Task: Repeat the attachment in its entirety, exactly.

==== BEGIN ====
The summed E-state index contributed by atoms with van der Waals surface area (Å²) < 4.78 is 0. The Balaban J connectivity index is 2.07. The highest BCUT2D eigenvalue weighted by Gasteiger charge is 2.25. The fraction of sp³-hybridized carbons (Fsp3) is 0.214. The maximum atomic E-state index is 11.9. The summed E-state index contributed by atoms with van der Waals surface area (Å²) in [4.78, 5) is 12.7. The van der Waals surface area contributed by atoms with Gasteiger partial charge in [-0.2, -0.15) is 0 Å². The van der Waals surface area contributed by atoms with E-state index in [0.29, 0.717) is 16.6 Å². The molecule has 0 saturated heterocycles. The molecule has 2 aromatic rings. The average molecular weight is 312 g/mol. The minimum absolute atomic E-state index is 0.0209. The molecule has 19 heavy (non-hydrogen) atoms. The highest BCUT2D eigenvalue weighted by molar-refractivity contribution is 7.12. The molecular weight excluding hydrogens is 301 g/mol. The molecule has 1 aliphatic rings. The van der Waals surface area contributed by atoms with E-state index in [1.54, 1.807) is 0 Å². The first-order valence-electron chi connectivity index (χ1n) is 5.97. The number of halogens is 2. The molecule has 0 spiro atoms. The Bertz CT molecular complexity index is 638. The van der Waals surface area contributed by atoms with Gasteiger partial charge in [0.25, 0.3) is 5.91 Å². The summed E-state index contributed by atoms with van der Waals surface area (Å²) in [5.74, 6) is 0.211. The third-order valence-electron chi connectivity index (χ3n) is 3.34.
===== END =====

The summed E-state index contributed by atoms with van der Waals surface area (Å²) < 4.78 is 0. The Balaban J connectivity index is 2.07. The highest BCUT2D eigenvalue weighted by Gasteiger charge is 2.25. The fraction of sp³-hybridized carbons (Fsp3) is 0.214. The maximum atomic E-state index is 11.9. The summed E-state index contributed by atoms with van der Waals surface area (Å²) in [4.78, 5) is 12.7. The van der Waals surface area contributed by atoms with Gasteiger partial charge in [-0.2, -0.15) is 0 Å². The van der Waals surface area contributed by atoms with E-state index in [0.29, 0.717) is 16.6 Å². The molecule has 0 saturated heterocycles. The molecule has 2 aromatic rings. The average molecular weight is 312 g/mol. The minimum absolute atomic E-state index is 0.0209. The molecule has 19 heavy (non-hydrogen) atoms. The highest BCUT2D eigenvalue weighted by molar-refractivity contribution is 7.12. The molecular weight excluding hydrogens is 301 g/mol. The molecule has 1 aliphatic rings. The van der Waals surface area contributed by atoms with E-state index in [1.54, 1.807) is 0 Å². The first-order valence-electron chi connectivity index (χ1n) is 5.97. The number of halogens is 2. The molecule has 0 spiro atoms. The Bertz CT molecular complexity index is 638. The van der Waals surface area contributed by atoms with Gasteiger partial charge in [0.25, 0.3) is 5.91 Å². The summed E-state index contributed by atoms with van der Waals surface area (Å²) in [5.74, 6) is 0.211. The third-order valence-electron chi connectivity index (χ3n) is 3.34.